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2. "Unworthy Scaffold": Playhouses and Players

The scarcity of audiences sympathetic to the theatre was compounded by the lack of facilities to produce Shakespeare. Indeed, the acceleration of Shakespearean productions came with the building of permanent playhouses. As Murray Edwards has shown, most early theatres were extensions of drinking parlours, with the stage usually upstairs. Perhaps because of the parlour's effects, once the audience made its way up, it could not always be counted on to respond sympathetically (or soberly) to the theatre production. Some of these theatres still survive: for example, in Wakefield, Quebec. There, while the stage remains more-or-less intact, the rest of the tiny theatre is now, appropriately, an antique shop. Plays were also produced in hotels, ballrooms and other venues, such as in the rear of a store (the case of the Theatre Royal, established in 1870 by the First Ontario Rifles in Winnipeg).

Although writing about a much later period, the central importance of the physical stage for the performance of Shakespearean plays, as well as for the development of a Canadian drama as a whole, was wittily described by Samuel Marchbanks (pseudonym of Robertson Davies) in a letter to one "Apollo Fishhorn," a would-be Canadian playwright of the twentieth century:

You want to be a Canadian playwright, and ask me for advice as to how to set about it. Well, Fishhorn, the first thing you had better acquaint yourself with is the physical conditions of the Canadian theatre. Every great drama, as you know, has been shaped by its playhouse. The Greek drama gained grandeur from its marble outdoor theatres; the Elizabethan drama was given fluidity by the extreme adaptability of the Elizabethan playhouse stage; the French classical drama took its formal tone from its exquisite, candle-lit theatres. You see what I mean.Now what is the Canadian playhouse? Nine times out of ten, Fishhorn, it is a school hall, smelling of chalk and kids, and decorated in the Early Concrete style. The stage is a small, raised room at one end. And I mean room. If you step into the wings suddenly you will fracture your nose against the wall. There is no place for storing scenery, no place for the actors to dress, and the lighting is designed to warm the stage but not to illuminate it.Write your plays, then, for such a stage. Do not demand any procession of elephants, or dances by the maidens of the Caliph's harem. Keep away from sunsets and storms at sea. Place as many scenes as you can in cellars and kindred spots. And don't have more than three characters on the stage at one time, or the weakest of them is sure to be nudged into the audience. Farewell, and good luck to you. (Davies in Rubin 175-176)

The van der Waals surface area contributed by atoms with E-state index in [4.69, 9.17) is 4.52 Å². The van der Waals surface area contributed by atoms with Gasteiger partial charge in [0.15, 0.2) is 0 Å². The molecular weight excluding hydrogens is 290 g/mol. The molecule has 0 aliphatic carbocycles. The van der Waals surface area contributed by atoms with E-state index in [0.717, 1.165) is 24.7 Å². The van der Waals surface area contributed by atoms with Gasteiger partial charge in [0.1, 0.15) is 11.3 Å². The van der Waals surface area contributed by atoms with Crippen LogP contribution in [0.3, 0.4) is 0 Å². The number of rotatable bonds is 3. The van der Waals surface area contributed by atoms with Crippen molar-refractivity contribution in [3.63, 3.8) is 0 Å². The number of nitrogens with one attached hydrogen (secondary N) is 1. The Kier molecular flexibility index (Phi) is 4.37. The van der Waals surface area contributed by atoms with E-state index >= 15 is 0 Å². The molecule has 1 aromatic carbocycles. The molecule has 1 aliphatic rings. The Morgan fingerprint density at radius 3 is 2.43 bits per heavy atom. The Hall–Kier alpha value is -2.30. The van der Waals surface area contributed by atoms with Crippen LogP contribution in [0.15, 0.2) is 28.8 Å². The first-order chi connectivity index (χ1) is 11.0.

Throughout the nineteenth century, smaller communities continued to rely on their own unique theatrical structures. The secretary to Sir Henry Irving recorded the dismal circumstances in which the great nineteenth-century English actor performed in Quebec City: